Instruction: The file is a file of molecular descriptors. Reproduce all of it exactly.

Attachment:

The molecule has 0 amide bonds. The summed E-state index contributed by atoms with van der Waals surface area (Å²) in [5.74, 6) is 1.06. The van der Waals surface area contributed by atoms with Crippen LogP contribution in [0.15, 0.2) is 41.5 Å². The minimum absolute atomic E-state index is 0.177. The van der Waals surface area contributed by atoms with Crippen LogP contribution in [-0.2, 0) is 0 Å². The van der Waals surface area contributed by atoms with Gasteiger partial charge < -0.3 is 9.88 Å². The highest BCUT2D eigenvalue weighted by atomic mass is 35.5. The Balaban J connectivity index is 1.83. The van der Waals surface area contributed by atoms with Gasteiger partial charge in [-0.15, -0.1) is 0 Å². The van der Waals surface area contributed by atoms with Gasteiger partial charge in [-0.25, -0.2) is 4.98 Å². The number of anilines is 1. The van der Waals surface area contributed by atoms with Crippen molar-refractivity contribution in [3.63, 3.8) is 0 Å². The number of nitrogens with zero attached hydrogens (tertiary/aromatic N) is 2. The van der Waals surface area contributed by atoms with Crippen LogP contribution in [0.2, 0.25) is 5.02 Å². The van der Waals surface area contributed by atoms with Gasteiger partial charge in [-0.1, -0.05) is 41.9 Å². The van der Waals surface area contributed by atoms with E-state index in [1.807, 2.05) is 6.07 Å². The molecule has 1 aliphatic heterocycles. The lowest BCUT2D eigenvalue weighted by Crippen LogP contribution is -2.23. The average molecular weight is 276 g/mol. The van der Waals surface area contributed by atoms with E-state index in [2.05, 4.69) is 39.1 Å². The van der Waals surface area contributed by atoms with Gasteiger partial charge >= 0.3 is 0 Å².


The molecule has 0 amide bonds. The summed E-state index contributed by atoms with van der Waals surface area (Å²) in [5.74, 6) is 1.06. The van der Waals surface area contributed by atoms with Crippen LogP contribution in [0.15, 0.2) is 41.5 Å². The minimum absolute atomic E-state index is 0.177. The van der Waals surface area contributed by atoms with Crippen LogP contribution in [-0.2, 0) is 0 Å². The van der Waals surface area contributed by atoms with Gasteiger partial charge < -0.3 is 9.88 Å². The highest BCUT2D eigenvalue weighted by atomic mass is 35.5. The Balaban J connectivity index is 1.83. The van der Waals surface area contributed by atoms with Gasteiger partial charge in [-0.15, -0.1) is 0 Å². The van der Waals surface area contributed by atoms with Gasteiger partial charge in [-0.25, -0.2) is 4.98 Å². The number of anilines is 1. The van der Waals surface area contributed by atoms with Crippen molar-refractivity contribution in [3.63, 3.8) is 0 Å². The number of nitrogens with zero attached hydrogens (tertiary/aromatic N) is 2. The van der Waals surface area contributed by atoms with Crippen LogP contribution in [0.2, 0.25) is 5.02 Å². The van der Waals surface area contributed by atoms with Gasteiger partial charge in [-0.1, -0.05) is 41.9 Å². The van der Waals surface area contributed by atoms with E-state index in [1.807, 2.05) is 6.07 Å². The molecule has 1 aliphatic heterocycles. The lowest BCUT2D eigenvalue weighted by Crippen LogP contribution is -2.23. The average molecular weight is 276 g/mol. The van der Waals surface area contributed by atoms with E-state index in [2.05, 4.69) is 39.1 Å². The van der Waals surface area contributed by atoms with Gasteiger partial charge >= 0.3 is 0 Å².